Chapter 7 Summary
The next morning at breakfast, Mary asks Hemingway if they are making any progress with the lion. Hemingway says that sometime the lion will make a mistake and Mary will shoot him. That afternoon they shoot baboons for population control. When they return to camp, G.C. has arrived. He gives Hemingway a copy of their operation orders, saying they are the only thing keeping his morale up. Mary comes back to camp after having shot a wildebeest.
G.C. is glad to be back at camp. He loves his job as a game warden and believes in its importance. Hemingway reminisces, telling G.C. of the last time he saw the British writer George Orwell alive in Paris in 1945.
G.C. does not sleep well and stays up most of the night reading. Several days previously, the Widow in the Shamba told Hemingway that she does not like G.C. because he smells like a White man; Hemingway, however, smells like the Shamba. Debba told him that she wants to be a useful wife to him. Hemingway shoots several baboons, which brings several people down from the Shamba. The Informer is also present, and he tells Hemingway that his heart is broken because the Widow has rejected him and chosen Hemingway as her protector instead. He says the village is critical of Hemingway for letting Debba hold his gun. Hemingway’s response is that the village should shut up or he will withdraw his protection. He gives the Informer some money to buy the Widow a present. As he leaves, he fells badly about the Shamba and the Widow.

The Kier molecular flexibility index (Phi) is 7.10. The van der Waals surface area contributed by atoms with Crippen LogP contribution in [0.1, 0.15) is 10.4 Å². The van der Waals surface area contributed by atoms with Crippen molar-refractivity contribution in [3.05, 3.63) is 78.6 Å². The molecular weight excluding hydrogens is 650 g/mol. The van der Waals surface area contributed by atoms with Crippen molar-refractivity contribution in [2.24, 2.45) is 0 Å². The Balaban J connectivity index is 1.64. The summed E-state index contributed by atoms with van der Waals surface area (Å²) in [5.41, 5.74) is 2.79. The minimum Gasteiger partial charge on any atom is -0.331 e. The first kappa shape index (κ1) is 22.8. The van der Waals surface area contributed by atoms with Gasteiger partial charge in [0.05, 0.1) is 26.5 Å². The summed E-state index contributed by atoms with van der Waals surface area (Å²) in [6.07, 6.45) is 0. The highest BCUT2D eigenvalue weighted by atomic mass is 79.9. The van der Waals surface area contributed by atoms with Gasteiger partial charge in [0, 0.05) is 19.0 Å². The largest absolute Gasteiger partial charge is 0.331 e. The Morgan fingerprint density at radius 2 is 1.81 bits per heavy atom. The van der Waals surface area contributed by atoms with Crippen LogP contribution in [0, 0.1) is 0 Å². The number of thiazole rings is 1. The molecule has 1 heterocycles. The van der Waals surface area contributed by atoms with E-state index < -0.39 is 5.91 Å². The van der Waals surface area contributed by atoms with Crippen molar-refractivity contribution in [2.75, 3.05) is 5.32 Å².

Hemingway tries to read a book suggested by G.C. but finds it too pious. He listens to G.C. and Mary talk about London, a city he knows nothing about. He is very familiar with Paris, where he lived in the 1920s as part of the expatriate community of the Lost Generation. The cafés were better than clubs, and he did much of his work there. A friend of his, Mike Ward, knew all the best secret places in Paris and would take Hemingway with him. He also thinks of the concierge of his apartment, with whom he slept. Thinking of this, he vows to “straighten things out” at the Shamba and to be a better husband.
During the night, Hemingway hears the lion roar several times. In the morning, Mary does not feel well but does not want to cancel the hunt. They decide to wait, however, because Mary’s pain becomes worse. Hemingway and G.C. go out to inspect the area. They are concerned that Mary is too short to hunt in the tall grass. They talk about having Mary shoot from the car, but that is illegal.